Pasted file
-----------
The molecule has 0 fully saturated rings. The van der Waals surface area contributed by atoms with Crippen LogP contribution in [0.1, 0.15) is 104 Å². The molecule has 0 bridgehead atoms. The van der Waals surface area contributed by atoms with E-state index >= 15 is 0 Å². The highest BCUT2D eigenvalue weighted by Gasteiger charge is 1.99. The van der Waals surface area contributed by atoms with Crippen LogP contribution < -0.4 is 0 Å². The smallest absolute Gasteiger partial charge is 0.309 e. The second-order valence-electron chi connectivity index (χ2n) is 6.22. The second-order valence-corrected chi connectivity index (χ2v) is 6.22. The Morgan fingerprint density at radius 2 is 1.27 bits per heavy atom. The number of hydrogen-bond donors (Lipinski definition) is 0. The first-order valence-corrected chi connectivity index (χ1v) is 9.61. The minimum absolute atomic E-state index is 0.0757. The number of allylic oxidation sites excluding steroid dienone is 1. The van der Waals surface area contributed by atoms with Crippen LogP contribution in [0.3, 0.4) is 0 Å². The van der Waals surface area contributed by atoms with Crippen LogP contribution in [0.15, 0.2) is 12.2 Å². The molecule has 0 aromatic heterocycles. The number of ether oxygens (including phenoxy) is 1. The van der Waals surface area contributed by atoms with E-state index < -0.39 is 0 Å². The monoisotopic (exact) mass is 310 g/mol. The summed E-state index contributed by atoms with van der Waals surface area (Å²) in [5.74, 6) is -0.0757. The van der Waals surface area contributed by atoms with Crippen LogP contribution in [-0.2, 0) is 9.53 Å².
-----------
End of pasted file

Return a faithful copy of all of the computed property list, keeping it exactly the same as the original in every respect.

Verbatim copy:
The molecule has 0 fully saturated rings. The van der Waals surface area contributed by atoms with Crippen LogP contribution in [0.1, 0.15) is 104 Å². The molecule has 0 bridgehead atoms. The van der Waals surface area contributed by atoms with E-state index >= 15 is 0 Å². The highest BCUT2D eigenvalue weighted by Gasteiger charge is 1.99. The van der Waals surface area contributed by atoms with Crippen LogP contribution < -0.4 is 0 Å². The smallest absolute Gasteiger partial charge is 0.309 e. The second-order valence-electron chi connectivity index (χ2n) is 6.22. The second-order valence-corrected chi connectivity index (χ2v) is 6.22. The Morgan fingerprint density at radius 2 is 1.27 bits per heavy atom. The number of hydrogen-bond donors (Lipinski definition) is 0. The first-order valence-corrected chi connectivity index (χ1v) is 9.61. The minimum absolute atomic E-state index is 0.0757. The number of allylic oxidation sites excluding steroid dienone is 1. The van der Waals surface area contributed by atoms with Crippen LogP contribution in [0.3, 0.4) is 0 Å². The van der Waals surface area contributed by atoms with Crippen LogP contribution in [0.15, 0.2) is 12.2 Å². The molecule has 0 aromatic heterocycles. The number of ether oxygens (including phenoxy) is 1. The van der Waals surface area contributed by atoms with E-state index < -0.39 is 0 Å². The monoisotopic (exact) mass is 310 g/mol. The summed E-state index contributed by atoms with van der Waals surface area (Å²) in [5.74, 6) is -0.0757. The van der Waals surface area contributed by atoms with Crippen LogP contribution in [-0.2, 0) is 9.53 Å².